Thanks to television shows like The West Wing
, the interior design of the White House has become as familiar to most Americans as their own living rooms. But despite the entertainment industry’s best efforts (remember First Monday? The Court?
Didn’t think so), we remain largely in the dark about what’s inside the Supreme Court. Here, from bottom to top, is the answer.
The Court's maintenance facilities are staffed by a 32-member crew that includes carpenters, electricians, plumbers, painters, and groundskeepers. When Warren Burger became chief justice in 1969, he complained that, with the varying heights of the justices' chairs, the tops of the seats looked like a jumbled skyline. To correct the problem, Burger authorized the Supreme Court carpenter to build each justice's new chair to uniform specifications in the Court's on-site woodworking shop. Now, even when the justices' opinions don't align, at least their chairs do.
The Court's mailroom handles thousands of pieces of correspondence each year—both official legal documents and personal letters sent to the justices and other Court staff. In October 2001, anthrax was detected in a small area of the court's mailroom, and a filter at the Court's off-site mail facility also tested positive for the substance. All mail addressed to the Court now passes through irradiation machines that leave correspondence "slightly crispy," according to one court staffer. The justices receive all manner of mail—from invitations to speak at public events to scathing attacks on opinions. As former Boy Scouts, Justices Breyer and Kennedy receive hundreds of letters every year from newly minted Eagle Scouts. While justices rarely respond to correspondence personally, each Eagle Scout does receive a reply signed by Breyer.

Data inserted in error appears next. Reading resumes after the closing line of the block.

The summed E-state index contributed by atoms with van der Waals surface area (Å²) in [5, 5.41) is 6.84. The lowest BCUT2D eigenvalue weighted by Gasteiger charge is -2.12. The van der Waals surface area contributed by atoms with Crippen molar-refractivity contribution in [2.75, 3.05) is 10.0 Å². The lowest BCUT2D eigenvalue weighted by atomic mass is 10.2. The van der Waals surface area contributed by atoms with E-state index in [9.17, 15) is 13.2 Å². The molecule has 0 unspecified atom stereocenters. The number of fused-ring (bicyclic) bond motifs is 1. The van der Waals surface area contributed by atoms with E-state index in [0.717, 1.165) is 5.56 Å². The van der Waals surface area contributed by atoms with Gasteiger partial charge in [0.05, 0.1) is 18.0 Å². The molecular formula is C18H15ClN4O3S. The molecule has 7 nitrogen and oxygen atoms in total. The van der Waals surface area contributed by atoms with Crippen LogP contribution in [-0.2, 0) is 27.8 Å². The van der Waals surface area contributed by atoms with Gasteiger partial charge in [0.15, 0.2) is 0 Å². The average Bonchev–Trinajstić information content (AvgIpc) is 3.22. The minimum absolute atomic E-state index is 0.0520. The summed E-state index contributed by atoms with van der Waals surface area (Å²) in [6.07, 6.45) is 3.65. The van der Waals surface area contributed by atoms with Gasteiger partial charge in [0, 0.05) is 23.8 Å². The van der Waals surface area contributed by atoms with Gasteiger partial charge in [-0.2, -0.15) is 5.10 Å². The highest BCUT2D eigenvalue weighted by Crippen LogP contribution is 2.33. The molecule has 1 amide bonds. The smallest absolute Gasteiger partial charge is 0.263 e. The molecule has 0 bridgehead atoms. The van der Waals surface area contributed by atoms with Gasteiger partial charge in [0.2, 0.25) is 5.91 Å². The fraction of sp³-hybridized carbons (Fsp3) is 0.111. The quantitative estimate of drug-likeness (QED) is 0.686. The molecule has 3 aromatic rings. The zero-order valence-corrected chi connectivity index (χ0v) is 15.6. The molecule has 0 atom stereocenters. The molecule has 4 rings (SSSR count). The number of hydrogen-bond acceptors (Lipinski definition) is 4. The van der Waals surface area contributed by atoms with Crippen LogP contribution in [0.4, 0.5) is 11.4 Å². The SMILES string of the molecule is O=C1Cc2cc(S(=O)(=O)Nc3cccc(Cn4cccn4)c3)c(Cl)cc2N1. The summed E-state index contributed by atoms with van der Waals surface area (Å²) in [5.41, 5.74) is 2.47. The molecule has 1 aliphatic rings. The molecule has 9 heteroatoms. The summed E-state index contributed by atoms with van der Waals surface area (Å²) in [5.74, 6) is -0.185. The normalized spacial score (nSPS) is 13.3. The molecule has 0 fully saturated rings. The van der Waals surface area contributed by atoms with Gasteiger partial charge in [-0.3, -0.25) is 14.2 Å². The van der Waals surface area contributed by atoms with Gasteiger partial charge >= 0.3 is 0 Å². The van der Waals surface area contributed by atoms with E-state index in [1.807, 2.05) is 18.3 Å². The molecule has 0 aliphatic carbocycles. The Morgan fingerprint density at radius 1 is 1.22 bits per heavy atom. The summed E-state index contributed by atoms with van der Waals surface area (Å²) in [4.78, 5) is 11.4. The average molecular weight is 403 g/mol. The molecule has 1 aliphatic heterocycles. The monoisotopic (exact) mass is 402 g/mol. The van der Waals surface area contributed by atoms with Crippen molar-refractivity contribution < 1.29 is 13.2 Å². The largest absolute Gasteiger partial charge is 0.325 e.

The basement also houses a private garage, which allows the justices to avoid using the first floor egresses when they come and go. In January 2002, a court officer discovered a fox lurking in the garage. Despite an extensive search that enlisted two foxhounds and a border terrier, the intruder was never found.
The Ground Floor
The police roll-call room is where the high court's finest gather each morning. The Supreme Court PD, like the Capitol Hill Police, is an independent law enforcement agency, created in 1935 expressly to protect and defend the building and its personnel.
The clerk’s office receives roughly 7,000 petitions each year (in addition to numerous supporting documents and amicus briefs). Seven full-time case analysts examine the petitions to see that each conforms to the Court's strict rules regarding format and timeliness. For a petition to be heard by the Court, four justices must vote to take on the case for review.
Each justice's clerks read every petition and prepare summarizing memos (often justices read the memos as well as the petitions themselves). The justices vote on petitions during a regular conference, usually within two months of filing. Only about 75 to 90 cases are accepted each year. Once a case is on the Court's docket, the parties submit briefs, and oral arguments are scheduled. Following oral arguments, the justices discuss the case in conference, cast votes, and draft opinions. Rulings on all cases are normally issued by the close of the Court's term at the end of June.
The press room has workspace for the 18 or so reporters who regularly cover the Court. Since the press is restricted primarily to this office and the public areas, one justice has jokingly called it "the Cage." The room is divided into cubicles used by major national media. Normally comfortable and businesslike, during Bush v. Gore the office was packed and manic. When court officers closed the doors to muffle the noise, New York Times correspondent Linda Greenhouse asked them to reconsider. She was worried that she and her fellow reporters might actually suffocate.
The cafeteria is patronized by the justices, staff, and the nearly one million tourists who visit the Court each year (the justices normally send assistants to get their food). It offers pizza, salads, sandwiches, wraps, and other fast take-out items, in addition to such sit-down fare as lasagna and eggs made to order. Regulars note that the cafeteria's pay-by-weight system often is a pricier alternative to a sandwich or a slice.